Depended a bit on the instructor/venue, how many. I am thinking 8 were the norm. Most of it was head to tail. At the beginner level, with good schoolies, that's pretty much all you need: TITS, Time in The Saddle. The instructor would remind the whole group about sitting up, toes in, heels down, explain how the move is supposed to be set up, etc, then for the canter work the group would ride around in a walk, the first rider would canter, then rejoin the group by lining up at the end. By the time everybody had their turn the leader was back out front. One hour classes.

    of course, how much attention each rider gets can also depend on whether or not the parents are in the bleachers....
    You didn't go private until you were really good.
    Quote Originally Posted by Bristol Bay View Post
    Try setting your broomstick to fly at a lower altitude.



  9. #9
    Join Date
    Jan. 6, 2013
    Posts
    313

    Default

    When I have ridden in group lessons I've felt that 4 was the max that worked well. I once watched a group jumping lesson with 8 horses! Those girls spent more time in the halt than they did going forward and flatwork was a nightmare.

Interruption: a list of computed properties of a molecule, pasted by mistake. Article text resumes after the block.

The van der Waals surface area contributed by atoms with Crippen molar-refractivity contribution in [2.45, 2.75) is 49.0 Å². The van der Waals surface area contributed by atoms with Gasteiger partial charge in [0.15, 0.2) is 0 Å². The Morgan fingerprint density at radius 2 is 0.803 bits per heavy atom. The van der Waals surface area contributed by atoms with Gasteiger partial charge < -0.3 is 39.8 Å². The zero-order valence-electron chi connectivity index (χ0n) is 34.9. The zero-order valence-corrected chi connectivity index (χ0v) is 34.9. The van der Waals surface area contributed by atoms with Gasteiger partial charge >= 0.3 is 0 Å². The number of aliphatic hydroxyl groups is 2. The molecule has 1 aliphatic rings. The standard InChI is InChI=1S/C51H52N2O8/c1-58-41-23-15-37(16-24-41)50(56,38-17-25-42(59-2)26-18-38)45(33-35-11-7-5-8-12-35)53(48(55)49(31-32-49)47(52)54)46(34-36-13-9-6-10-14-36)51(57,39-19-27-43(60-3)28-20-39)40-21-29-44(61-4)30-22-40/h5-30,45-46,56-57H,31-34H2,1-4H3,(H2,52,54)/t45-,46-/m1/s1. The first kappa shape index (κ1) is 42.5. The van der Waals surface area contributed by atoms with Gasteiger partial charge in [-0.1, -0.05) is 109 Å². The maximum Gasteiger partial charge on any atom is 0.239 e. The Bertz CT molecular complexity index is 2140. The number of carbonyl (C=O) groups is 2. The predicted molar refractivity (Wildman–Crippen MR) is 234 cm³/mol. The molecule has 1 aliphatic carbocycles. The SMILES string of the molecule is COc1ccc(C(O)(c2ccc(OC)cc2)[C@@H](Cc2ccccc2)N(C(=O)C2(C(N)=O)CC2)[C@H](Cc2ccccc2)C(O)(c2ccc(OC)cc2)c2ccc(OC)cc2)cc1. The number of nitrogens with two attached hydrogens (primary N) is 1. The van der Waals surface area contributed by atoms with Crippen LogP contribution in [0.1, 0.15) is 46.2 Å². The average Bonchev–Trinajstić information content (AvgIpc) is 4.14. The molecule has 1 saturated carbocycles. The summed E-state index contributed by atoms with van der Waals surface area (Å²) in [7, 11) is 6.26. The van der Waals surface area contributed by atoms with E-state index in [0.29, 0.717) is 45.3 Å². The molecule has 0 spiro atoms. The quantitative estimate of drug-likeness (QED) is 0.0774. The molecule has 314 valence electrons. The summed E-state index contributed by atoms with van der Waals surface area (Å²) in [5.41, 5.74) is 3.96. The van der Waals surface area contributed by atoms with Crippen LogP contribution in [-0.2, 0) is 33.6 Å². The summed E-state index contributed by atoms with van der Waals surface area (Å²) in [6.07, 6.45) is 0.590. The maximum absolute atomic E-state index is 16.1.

10. #10
    Join Date
    Nov. 22, 2005
    Posts
    1,663

    Default

    For an hour lesson 5 is the max and once a beginner has one or two private lessons, I like to do groups because they inspire each other as well as challenge each other.



  11. #11
    Join Date
    Nov. 6, 2009
    Posts
    2,193

    Default

    Depending on the particular kids and the ponies/horses, I'd say four is a good max, five is stretching it, and six or more is too many in most situations. In a riding school situation with "nose to tail" docile horses, I could see a larger group working out just to get kids riding time, but that isn't the same as a lesson exactly. Personally I think lessons with 3 or so kids are great--the kids learn from each other but don't spend too much time waiting to do an exercise (if jumping is involved) and the instructor can give each kid some individual attention.